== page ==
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What is science fiction?
When you hear the words “science fiction,” you probably visualize certain concepts, including space ships, aliens, outer space, robots, etc. More specifically, you picture some aspects of the probable future, which is actually a good place to start for the definition of science fiction.
The probable future has two implications: one, it involves events, sciences, technologies, politics, religion, and other elements that do not currently exist, and two, the word “probable” implicates that there is some possibility of these events occurring. The second point is what draws a clear line between science fiction, and its sister genre which it often gets tagged with, fantasy.
Within this definition lies many popular examples of science fiction, including but certainly not limited to Star Wars, The Matrix, 1984 by George Orwell, Ender’s Game by Orson Scott Card, etc.
The line between science fiction and fantasy does sometimes seem blurry, however. For example, take a look at Star Wars. There are definitely futuristic elements in its universe: space travel, alien species, artificial intelligence, etc. Yet one of the most central concepts of Star Wars is a fictional power called “the Force.”
“Well, the Force is what gives a Jedi his power. It’s an energy field created by all living things. It surrounds us and penetrates us; it binds the galaxy together.” – Obi-Wan Kenobi
Doesn’t sound like technology. And not quite scientific either, right? As it resides in a universe occupied by future technologies, the Force sticks out like a sore thumb. Ultimately, the Force is fantasy. And thus, Star Wars may be considered as science fantasy, which is any story set in a fantasy universe with futuristic technologies (that is, a blend of science fiction and fantasy).
In reality, however, Star Wars is often considered a space opera. To get to the meaning of that term, let us consider another, more strict, definition of science fiction:
“We publish science fiction stories in which some aspect of future science or technology is so integral to the plot that, if that aspect were removed, the story would collapse. Try to picture Mary Shelley’s Frankenstein without the science and you’ll see what I mean. No story!” – Analog Science Fiction and Fact Writer’s Guidelines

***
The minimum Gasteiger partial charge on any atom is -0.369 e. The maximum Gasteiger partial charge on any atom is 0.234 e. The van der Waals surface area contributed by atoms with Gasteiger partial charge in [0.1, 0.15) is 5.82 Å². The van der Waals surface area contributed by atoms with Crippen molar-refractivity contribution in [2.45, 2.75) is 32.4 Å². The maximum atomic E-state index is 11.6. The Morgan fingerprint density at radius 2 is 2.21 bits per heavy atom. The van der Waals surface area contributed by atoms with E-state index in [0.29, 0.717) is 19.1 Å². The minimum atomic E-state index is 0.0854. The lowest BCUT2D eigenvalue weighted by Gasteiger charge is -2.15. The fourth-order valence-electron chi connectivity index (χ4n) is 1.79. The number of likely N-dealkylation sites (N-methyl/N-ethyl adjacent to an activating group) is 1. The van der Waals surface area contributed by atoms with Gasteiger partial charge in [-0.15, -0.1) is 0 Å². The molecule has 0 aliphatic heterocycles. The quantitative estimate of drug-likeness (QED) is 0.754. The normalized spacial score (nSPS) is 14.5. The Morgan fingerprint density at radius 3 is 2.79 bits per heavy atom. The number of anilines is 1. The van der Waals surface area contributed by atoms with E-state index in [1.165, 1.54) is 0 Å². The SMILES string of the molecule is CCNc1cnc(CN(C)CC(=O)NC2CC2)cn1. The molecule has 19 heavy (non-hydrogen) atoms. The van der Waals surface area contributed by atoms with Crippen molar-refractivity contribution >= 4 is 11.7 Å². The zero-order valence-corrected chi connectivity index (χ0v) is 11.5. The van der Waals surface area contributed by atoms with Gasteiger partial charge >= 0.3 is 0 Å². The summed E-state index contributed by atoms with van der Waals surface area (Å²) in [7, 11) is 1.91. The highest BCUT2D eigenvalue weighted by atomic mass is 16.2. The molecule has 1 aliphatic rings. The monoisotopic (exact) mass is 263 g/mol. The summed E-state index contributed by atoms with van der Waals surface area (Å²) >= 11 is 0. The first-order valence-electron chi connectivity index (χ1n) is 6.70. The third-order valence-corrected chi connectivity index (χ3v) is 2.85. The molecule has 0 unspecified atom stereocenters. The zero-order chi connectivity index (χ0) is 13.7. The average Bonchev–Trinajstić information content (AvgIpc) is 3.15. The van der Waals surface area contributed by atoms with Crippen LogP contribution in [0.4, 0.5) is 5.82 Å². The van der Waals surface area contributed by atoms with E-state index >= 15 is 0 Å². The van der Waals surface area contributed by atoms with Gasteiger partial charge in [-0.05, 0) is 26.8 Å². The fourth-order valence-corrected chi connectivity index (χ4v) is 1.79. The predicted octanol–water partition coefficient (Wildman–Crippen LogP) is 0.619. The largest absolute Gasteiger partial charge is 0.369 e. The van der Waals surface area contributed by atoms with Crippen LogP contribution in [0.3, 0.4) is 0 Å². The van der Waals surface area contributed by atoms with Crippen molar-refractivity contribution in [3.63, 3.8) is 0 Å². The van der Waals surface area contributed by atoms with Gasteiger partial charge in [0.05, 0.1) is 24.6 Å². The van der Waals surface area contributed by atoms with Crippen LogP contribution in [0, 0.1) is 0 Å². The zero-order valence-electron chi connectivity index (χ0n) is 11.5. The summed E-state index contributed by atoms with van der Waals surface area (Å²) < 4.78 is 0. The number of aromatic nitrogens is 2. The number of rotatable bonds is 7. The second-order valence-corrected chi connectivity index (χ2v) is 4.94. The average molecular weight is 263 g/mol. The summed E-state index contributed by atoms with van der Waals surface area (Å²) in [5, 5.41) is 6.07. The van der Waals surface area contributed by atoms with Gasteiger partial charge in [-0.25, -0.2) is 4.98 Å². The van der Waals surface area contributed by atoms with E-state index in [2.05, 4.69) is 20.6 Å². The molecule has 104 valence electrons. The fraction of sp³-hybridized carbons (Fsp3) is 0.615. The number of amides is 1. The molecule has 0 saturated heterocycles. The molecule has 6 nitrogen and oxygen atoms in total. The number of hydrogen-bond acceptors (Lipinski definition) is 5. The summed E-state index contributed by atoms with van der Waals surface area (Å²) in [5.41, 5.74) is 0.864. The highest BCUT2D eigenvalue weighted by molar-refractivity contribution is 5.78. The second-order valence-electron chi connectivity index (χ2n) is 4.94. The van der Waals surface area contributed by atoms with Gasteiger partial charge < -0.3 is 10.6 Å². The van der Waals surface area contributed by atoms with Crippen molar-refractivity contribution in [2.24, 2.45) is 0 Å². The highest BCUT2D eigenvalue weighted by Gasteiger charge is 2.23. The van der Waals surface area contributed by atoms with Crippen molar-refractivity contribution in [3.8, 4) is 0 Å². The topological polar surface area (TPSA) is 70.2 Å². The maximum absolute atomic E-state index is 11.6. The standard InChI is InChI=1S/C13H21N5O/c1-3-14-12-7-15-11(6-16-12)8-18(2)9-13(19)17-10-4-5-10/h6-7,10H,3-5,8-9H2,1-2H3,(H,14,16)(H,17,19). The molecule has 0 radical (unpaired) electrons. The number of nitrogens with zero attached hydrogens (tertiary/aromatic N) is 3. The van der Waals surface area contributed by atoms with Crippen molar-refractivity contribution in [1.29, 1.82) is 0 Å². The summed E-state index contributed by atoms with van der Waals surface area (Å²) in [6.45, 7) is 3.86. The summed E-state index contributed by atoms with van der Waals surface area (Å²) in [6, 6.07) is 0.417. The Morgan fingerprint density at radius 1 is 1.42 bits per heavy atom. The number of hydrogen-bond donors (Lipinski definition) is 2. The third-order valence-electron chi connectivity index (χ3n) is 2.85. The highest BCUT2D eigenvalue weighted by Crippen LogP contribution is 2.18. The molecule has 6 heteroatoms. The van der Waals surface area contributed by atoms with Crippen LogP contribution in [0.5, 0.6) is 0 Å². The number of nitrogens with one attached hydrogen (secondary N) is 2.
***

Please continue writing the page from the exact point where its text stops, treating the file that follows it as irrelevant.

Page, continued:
We trust Analog’s more strict definition, given they have been in the business of publishing short stories for over three-quarters of a century. More importantly though, this is a much more precise definition that draws a distinct line between science fiction and other similar genres.
Coming back to our example with Star Wars, we can now see how the story could no longer be considered science fiction. If we break it down to just a one sentence plot, Star Wars boils down to a farmer’s boy (Luke) destined to be trained by a famous master warrior (Obi-Wan) to defeat the ruler of an evil empire (Darth Vader). Notice that there is no mention or dependence on a future science. As a result, Star Wars is commonly categorized as a space opera, which is, as the name suggests, simply an opera in outer space. The setting can be interchangeable and the plot will hold.
In a sense, one could argue that fantasy is defined by just the first requirement softer definition of science fiction: a story that contains elements which do not exist (or have not existed). Much more straightforward, right? This is also the reason why fantasy tends to be more focused on characters and plot, as opposed to a single (or a few) complex concept(s).
For more information, check out Orson Scott Card’s “How to Write Science Fiction” book, in which Card describes the sci-fi scene in detail.
Many quintessential scifi short stories are included in 1) Dangerous Visions by Harlan Ellison, and 2) Science Fiction Hall of Fame Vol 1 by Robert Silverberg. Both of these anthologies have sequels, so they will provide a great introduction to scifi short stories.
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